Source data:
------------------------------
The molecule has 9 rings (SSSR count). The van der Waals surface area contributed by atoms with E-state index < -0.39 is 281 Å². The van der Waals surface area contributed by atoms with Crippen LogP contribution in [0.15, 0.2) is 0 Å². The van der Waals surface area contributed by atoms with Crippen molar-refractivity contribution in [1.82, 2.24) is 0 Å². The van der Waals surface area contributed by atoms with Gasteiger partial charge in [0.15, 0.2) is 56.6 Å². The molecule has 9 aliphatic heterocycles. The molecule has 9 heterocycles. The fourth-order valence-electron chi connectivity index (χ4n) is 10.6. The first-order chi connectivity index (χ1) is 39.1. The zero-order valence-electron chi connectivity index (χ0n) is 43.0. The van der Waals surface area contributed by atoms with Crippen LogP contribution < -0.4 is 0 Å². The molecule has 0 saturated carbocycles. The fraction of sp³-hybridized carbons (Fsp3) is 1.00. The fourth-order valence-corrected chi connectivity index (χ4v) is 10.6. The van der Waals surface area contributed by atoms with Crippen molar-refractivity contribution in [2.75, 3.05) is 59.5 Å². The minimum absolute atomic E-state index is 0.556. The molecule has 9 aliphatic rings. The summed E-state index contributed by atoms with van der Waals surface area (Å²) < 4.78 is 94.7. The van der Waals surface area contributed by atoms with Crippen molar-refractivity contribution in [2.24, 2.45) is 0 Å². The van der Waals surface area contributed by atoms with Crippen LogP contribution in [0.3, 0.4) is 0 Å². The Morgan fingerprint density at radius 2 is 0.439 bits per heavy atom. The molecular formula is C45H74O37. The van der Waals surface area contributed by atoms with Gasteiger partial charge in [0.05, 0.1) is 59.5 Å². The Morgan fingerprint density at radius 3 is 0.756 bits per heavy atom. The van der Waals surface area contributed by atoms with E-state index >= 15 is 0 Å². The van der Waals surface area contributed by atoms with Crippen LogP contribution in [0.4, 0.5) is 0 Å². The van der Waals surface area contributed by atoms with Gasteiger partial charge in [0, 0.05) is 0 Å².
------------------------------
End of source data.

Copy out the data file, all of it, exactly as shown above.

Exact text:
The molecule has 9 rings (SSSR count). The van der Waals surface area contributed by atoms with E-state index < -0.39 is 281 Å². The van der Waals surface area contributed by atoms with Crippen LogP contribution in [0.15, 0.2) is 0 Å². The van der Waals surface area contributed by atoms with Crippen molar-refractivity contribution in [1.82, 2.24) is 0 Å². The van der Waals surface area contributed by atoms with Gasteiger partial charge in [0.15, 0.2) is 56.6 Å². The molecule has 9 aliphatic heterocycles. The molecule has 9 heterocycles. The fourth-order valence-electron chi connectivity index (χ4n) is 10.6. The first-order chi connectivity index (χ1) is 39.1. The zero-order valence-electron chi connectivity index (χ0n) is 43.0. The van der Waals surface area contributed by atoms with Crippen LogP contribution < -0.4 is 0 Å². The molecule has 0 saturated carbocycles. The fraction of sp³-hybridized carbons (Fsp3) is 1.00. The fourth-order valence-corrected chi connectivity index (χ4v) is 10.6. The van der Waals surface area contributed by atoms with Crippen molar-refractivity contribution in [2.75, 3.05) is 59.5 Å². The minimum absolute atomic E-state index is 0.556. The molecule has 9 aliphatic rings. The summed E-state index contributed by atoms with van der Waals surface area (Å²) < 4.78 is 94.7. The van der Waals surface area contributed by atoms with Crippen molar-refractivity contribution in [2.24, 2.45) is 0 Å². The van der Waals surface area contributed by atoms with Crippen LogP contribution in [0.3, 0.4) is 0 Å². The Morgan fingerprint density at radius 2 is 0.439 bits per heavy atom. The molecular formula is C45H74O37. The van der Waals surface area contributed by atoms with Gasteiger partial charge in [0.05, 0.1) is 59.5 Å². The Morgan fingerprint density at radius 3 is 0.756 bits per heavy atom. The van der Waals surface area contributed by atoms with E-state index >= 15 is 0 Å². The van der Waals surface area contributed by atoms with Crippen LogP contribution in [0.4, 0.5) is 0 Å². The van der Waals surface area contributed by atoms with Gasteiger partial charge in [0, 0.05) is 0 Å².